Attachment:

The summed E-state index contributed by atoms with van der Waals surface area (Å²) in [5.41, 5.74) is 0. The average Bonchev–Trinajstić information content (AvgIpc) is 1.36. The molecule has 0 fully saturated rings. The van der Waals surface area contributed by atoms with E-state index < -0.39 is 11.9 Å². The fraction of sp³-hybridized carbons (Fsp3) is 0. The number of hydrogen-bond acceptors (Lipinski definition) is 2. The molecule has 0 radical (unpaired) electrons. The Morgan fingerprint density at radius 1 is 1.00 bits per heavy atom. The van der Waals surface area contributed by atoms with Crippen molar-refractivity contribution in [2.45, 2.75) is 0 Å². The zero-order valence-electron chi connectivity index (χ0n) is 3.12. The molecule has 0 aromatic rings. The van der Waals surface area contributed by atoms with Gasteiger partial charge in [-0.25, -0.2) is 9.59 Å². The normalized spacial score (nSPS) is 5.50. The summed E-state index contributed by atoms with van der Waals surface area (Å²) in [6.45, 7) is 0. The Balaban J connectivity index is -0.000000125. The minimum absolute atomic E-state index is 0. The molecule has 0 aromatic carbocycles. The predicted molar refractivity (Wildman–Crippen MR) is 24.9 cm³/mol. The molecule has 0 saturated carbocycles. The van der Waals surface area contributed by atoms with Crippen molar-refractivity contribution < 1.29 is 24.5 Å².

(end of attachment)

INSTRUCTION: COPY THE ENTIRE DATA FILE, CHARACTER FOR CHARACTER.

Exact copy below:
The summed E-state index contributed by atoms with van der Waals surface area (Å²) in [5.41, 5.74) is 0. The average Bonchev–Trinajstić information content (AvgIpc) is 1.36. The molecule has 0 fully saturated rings. The van der Waals surface area contributed by atoms with E-state index < -0.39 is 11.9 Å². The fraction of sp³-hybridized carbons (Fsp3) is 0. The number of hydrogen-bond acceptors (Lipinski definition) is 2. The molecule has 0 radical (unpaired) electrons. The Morgan fingerprint density at radius 1 is 1.00 bits per heavy atom. The van der Waals surface area contributed by atoms with Crippen molar-refractivity contribution in [2.45, 2.75) is 0 Å². The zero-order valence-electron chi connectivity index (χ0n) is 3.12. The molecule has 0 aromatic rings. The van der Waals surface area contributed by atoms with Gasteiger partial charge in [-0.25, -0.2) is 9.59 Å². The normalized spacial score (nSPS) is 5.50. The summed E-state index contributed by atoms with van der Waals surface area (Å²) in [6.45, 7) is 0. The Balaban J connectivity index is -0.000000125. The minimum absolute atomic E-state index is 0. The molecule has 0 aromatic carbocycles. The predicted molar refractivity (Wildman–Crippen MR) is 24.9 cm³/mol. The molecule has 0 saturated carbocycles. The van der Waals surface area contributed by atoms with Crippen molar-refractivity contribution < 1.29 is 24.5 Å².